Russia will begin the delivery of S-400 surface-to-air missile defense systems to Turkey under an agreement concluded between the two countries late last year.
“Turkey expressed a wish to accelerate its implementation and we managed to find the most appropriate solution as we agreed to accelerate the contract’s implementation, so I think we will begin to fulfill it sometime in early 2020,” Russian Presidential Aide on Military Cooperation Vladimir Kozhin told state-owned Russian-language Rossiya 24 television news network on Monday.
Turkey’s English-language Hurriyet Daily News newspaper reported on December 29 that the loan deal for four S-400 surface-to-air missile batteries had been signed in the Turkish capital Ankara.
The developments came only two days after Sergey Viktorovich Chemezov, the Chief Executive Officer of Russian state corporation Rostec, told the Kommersant daily newspaper that Russia would supply Turkey with four batteries of S-400, worth $2.5 billion each, and Moscow was expected to begin the first deliveries in March 2020.
Chemezov added that Turkey would pay 45 percent of the cost of the agreement up front, while Russia would provide loans to cover the remaining 55 percent.
The United States has reportedly warned Turkey against the consequences of its decision to buy S-400 surface-to-air missile batteries from Russia, saying Washington could slap Ankara with sanctions over such a purchase.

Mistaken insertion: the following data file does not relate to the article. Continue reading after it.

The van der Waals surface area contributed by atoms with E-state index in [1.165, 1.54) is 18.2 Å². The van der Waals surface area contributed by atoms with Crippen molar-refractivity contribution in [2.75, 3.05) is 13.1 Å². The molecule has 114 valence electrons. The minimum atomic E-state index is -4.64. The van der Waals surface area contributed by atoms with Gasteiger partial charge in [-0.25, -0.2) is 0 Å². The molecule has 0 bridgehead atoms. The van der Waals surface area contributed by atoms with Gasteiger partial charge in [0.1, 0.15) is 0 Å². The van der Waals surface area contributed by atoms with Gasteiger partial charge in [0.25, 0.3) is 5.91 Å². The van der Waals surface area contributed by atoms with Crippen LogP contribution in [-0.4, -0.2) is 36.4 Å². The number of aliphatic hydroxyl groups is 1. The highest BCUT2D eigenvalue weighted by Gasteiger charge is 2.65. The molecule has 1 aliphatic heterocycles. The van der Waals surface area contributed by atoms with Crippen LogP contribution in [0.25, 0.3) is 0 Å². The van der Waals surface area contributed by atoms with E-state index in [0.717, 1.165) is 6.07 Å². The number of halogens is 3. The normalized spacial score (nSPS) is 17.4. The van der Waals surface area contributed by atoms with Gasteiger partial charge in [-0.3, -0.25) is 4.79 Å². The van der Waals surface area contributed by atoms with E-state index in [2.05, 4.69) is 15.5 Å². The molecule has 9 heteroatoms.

An American official, speaking on condition of anonymity, said Turkey’s plan to buy the Russian S-400 missile system would potentially expose Ankara to a new sanctions law recently passed by Congress, Turkish-language daily Haberturk reported.
On August 2, 2017, US President Donald Trump signed into law the Countering America’s Adversaries Through Sanctions Act (CAATSA) that imposed sanctions on Iran, Russia and North Korea.
The S-400, whose full name is the Triumf Mobile Multiple Anti-Aircraft Missile System (AAMS), is an advanced Russian missile system designed to detect, track, and destroy planes, drones, or missiles as far as 402 kilometers away. It has previously been sold only to China and India.
Turkey is striving to boost its air defense, particularly after Washington decided in 2015 to withdraw its Patriot surface-to-air missile system from Turkey’s border with Syria, a move that weakened Turkey’s air defense.
Before gravitating towards Russia, the Turkish military reportedly walked out of a $3.4 billion contract for a similar Chinese system. The withdrawal took place under purported pressure from Washington.
Ankara’s ties with its Western allies in NATO have been strained over a range of issues.
Turkish President Recep Tayyip Erdogan has been critical of Washington for supporting Kurdish groups in Syria that he says are responsible for terror attacks inside Turkey.
Erdogan has also slammed American officials for rejecting his requests to hand over Fethullah Gulen, a powerful opposition figure living in the US.